2. Organizational and management: Technology in the ICU is often very advanced and constantly changing. The ICU nurse is presented with numerous alarms and alerts in one shift, all at various levels of sound to ensure that they are acted upon. When performing their proactive rounding, the TCC RN reviews all alarms and parameters, including those that are turned off or have parameters set wide to prevent alarm notification. During the review, the TCC RN can assess the validity of the alarm parameters and can determine if they need to be adjusted to meet the patient's clinical condition. The clinical oversight that the TCC RN brings to support management oversight of patient care allows the ICU RN to address gaps in patient management within that shift. This reinforces timelier interventions and more comprehensive patient care, especially when there are competing clinical priorities, such as COVID-19.
  3. Work Environment: Tele-critical care brings a high level of clinical technology and human expertise to the bedside, allowing the TCC RN and TCC MD a direct visual to the care of the ICU patient. According to the Society of Critical Care Medicine, TCC is defined as “critical care services delivered using communication technologies from anywhere to anywhere.”8 Although the technology may vary depending on the hospital, the basic equipment allows the remote clinician to assess the patient's status, and the human experts—the remote TCC RN and TCC MD—can provide proactive assessment and collaborate with the bedside caregivers to prevent untoward trends from developing into adverse outcomes. The work environment becomes a combination of on-site and off-site clinical expertise supporting the patient. Using this combination, the environment can be transformed into one that allows everyone to speak up—a safe space for meaningful dialogue and consensus building.
  4. Team Environment: Tele-critical care allows the bedside ICU RN or respiratory therapist to have almost immediate connection with the TCC RN and/or TCC intensivist to consult, identify a plan of care, and request orders as needed. Providing a closed-loop approach for communication with an experienced intensivist or TCC RN prevents delays in care and is another layer of support for the bedside RN and hospitalist. Instead of waiting for the morning rounds to begin weaning to extubate the ventilated patients, weaning can readily occur through the night, with the guidance of a TCC MD, leading to reduced times on ventilators and earlier discharge from the ICU.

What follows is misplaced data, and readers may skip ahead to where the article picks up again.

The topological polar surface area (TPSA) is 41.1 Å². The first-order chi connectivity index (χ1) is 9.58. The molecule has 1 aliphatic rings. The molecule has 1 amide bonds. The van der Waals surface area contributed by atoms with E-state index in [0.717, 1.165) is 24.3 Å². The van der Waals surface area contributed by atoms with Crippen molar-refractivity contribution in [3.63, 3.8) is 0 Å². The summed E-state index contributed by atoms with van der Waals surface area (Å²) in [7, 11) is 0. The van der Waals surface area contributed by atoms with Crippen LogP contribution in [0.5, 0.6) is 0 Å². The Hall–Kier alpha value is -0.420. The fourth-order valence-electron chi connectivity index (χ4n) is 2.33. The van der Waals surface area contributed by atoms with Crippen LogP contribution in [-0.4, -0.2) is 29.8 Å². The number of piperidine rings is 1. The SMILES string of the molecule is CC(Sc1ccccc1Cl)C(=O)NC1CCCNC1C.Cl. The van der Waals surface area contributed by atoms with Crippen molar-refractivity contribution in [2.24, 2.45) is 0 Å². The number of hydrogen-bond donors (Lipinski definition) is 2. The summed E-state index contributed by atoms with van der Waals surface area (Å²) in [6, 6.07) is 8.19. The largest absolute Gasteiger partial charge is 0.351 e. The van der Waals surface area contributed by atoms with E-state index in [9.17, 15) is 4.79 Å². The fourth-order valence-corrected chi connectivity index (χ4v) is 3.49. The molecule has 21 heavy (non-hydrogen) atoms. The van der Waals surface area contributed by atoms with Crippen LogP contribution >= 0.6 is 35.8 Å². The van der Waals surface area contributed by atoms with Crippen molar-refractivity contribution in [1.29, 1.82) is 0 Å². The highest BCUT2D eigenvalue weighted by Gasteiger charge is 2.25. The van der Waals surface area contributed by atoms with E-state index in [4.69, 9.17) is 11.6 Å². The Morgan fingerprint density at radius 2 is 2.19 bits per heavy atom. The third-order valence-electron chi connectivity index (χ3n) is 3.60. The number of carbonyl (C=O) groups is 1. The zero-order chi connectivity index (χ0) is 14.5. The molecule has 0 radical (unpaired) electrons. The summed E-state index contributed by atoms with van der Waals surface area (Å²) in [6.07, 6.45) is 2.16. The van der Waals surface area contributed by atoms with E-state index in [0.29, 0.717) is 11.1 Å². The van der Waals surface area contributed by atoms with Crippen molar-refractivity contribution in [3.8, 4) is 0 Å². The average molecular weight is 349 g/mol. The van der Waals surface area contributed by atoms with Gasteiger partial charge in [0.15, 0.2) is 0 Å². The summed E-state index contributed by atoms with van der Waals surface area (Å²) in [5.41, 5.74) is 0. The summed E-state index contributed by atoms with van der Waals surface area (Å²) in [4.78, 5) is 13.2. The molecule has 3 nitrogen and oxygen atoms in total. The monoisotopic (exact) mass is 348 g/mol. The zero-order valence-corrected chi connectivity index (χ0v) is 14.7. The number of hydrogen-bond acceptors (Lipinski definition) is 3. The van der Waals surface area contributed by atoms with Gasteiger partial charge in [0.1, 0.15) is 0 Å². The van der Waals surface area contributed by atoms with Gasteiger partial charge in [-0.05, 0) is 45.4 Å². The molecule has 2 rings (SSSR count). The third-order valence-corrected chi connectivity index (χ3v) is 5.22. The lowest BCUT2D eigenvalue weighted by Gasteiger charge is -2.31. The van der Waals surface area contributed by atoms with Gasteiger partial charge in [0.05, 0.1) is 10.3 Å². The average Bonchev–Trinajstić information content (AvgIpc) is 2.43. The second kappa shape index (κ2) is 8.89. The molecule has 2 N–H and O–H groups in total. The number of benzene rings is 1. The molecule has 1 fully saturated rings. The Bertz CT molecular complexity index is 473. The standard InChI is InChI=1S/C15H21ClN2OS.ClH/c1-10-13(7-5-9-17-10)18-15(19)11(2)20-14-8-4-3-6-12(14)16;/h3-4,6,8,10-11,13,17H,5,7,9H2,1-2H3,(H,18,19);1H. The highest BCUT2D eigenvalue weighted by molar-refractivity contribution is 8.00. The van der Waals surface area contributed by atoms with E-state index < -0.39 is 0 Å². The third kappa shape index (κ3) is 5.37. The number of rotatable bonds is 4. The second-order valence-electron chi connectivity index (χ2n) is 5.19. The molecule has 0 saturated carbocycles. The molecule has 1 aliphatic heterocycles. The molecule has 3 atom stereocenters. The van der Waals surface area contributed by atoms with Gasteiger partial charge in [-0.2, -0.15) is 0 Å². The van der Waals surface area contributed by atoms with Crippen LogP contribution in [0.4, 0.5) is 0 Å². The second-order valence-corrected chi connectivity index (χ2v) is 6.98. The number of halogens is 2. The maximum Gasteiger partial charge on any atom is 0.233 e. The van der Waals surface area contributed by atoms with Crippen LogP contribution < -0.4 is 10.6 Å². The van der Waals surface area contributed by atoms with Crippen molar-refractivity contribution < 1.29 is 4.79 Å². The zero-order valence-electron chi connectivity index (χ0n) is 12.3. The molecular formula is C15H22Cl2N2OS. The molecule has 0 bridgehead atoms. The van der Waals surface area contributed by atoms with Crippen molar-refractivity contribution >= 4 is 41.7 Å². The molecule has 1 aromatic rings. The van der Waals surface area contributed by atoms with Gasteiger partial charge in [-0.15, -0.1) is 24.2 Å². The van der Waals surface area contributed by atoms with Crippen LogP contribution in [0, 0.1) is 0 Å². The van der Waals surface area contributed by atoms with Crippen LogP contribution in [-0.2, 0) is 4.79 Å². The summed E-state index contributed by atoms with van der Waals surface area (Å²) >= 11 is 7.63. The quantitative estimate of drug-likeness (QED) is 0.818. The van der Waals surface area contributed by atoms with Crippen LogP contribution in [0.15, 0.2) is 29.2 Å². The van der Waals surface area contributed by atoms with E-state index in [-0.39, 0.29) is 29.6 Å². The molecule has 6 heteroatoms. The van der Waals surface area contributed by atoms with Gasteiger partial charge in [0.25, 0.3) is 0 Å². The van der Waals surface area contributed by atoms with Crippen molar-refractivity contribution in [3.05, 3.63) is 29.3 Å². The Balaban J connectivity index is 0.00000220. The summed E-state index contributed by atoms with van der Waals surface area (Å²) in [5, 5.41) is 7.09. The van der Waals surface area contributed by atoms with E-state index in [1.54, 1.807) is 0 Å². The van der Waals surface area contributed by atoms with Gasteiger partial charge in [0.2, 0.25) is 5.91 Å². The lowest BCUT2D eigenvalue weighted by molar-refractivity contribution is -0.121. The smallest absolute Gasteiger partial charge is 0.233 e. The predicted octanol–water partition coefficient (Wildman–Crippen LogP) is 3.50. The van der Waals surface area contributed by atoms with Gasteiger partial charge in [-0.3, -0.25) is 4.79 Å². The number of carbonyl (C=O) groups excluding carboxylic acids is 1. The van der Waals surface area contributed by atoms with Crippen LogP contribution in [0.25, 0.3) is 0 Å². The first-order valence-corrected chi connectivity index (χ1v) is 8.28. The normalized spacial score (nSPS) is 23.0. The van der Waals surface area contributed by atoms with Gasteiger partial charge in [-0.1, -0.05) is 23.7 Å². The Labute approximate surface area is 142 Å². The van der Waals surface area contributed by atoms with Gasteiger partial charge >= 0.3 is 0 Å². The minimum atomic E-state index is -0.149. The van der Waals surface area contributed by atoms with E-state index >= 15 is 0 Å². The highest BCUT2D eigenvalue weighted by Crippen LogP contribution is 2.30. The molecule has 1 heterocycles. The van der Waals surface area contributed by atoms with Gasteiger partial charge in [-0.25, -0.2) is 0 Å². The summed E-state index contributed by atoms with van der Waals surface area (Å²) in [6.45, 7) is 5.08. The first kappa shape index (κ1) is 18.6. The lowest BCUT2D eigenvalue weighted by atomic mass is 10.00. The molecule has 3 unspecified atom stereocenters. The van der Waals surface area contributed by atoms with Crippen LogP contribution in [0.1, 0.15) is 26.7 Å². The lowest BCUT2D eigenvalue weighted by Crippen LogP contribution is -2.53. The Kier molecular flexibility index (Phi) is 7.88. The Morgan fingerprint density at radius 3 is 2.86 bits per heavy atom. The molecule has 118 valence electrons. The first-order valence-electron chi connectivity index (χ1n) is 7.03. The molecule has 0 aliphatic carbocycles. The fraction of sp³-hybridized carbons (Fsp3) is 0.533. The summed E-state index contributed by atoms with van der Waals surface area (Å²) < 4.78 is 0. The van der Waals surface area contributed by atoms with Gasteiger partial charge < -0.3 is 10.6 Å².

5. Task related: Tele-critical care supports the organizational transfer of knowledge through the standardization of practices and support of bedside practitioners. If a bedside ICU RN is inexperienced with a specific device or ICU equipment, such as a blood warmer, the nurse can contact the TCC RN to request a procedural review of the device. A culture of open communication, standard policy and procedure references, and strong clinical knowledge by the TCC RN promotes safe and reliable task completion.
  6. Staffing: The TCC RN can serve as a second set of eyes to sign off medications, can doublecheck blood products, and/or can participate as a scribe during codes and other emergencies.
  7. Patient Characteristics: Tele-critical care operations perform comprehensive evaluations on all new patients admitted to the ICU, allowing real-time assessment of the patient's cardiac rhythm and electronic medical record, and using predictive algorithms, the TCC RN and or TCC MD is able to intervene early to prevent deterioration.

COMPLEX ISSUES IN LICENSING, OVERSIGHT, AND LIABILITY PROTECTIONS

Current licensure requirements for practicing telemedicine, including TCC across state lines, vary from state to state. The TCC RN must be licensed in the state where the patient is in, regardless of the state where the TCC RN is physically located. The following states allow physicians to practice telehealth from another state: Alabama, Louisiana, Maine, Minnesota, New Mexico, Ohio, Oregon, Tennessee, and Texas.9 Other states do not have specific laws around TCC and telemedicine; instead, they issue temporary licenses, as long as the states' licensing conditions have been met. There have been failed attempts at federal legislation to address the cross-state licensure barrier.

Regulatory challenges are one issue, legal concerns are a significant second challenge. Malpractice liability does not always cover multiple states. Most specify which area the coverage for claims will encompass. Although TCC has advanced during the COVID-19 crisis, the legal and regulatory laws have not. All TCC clinicians must be aware of what their liability coverage protects.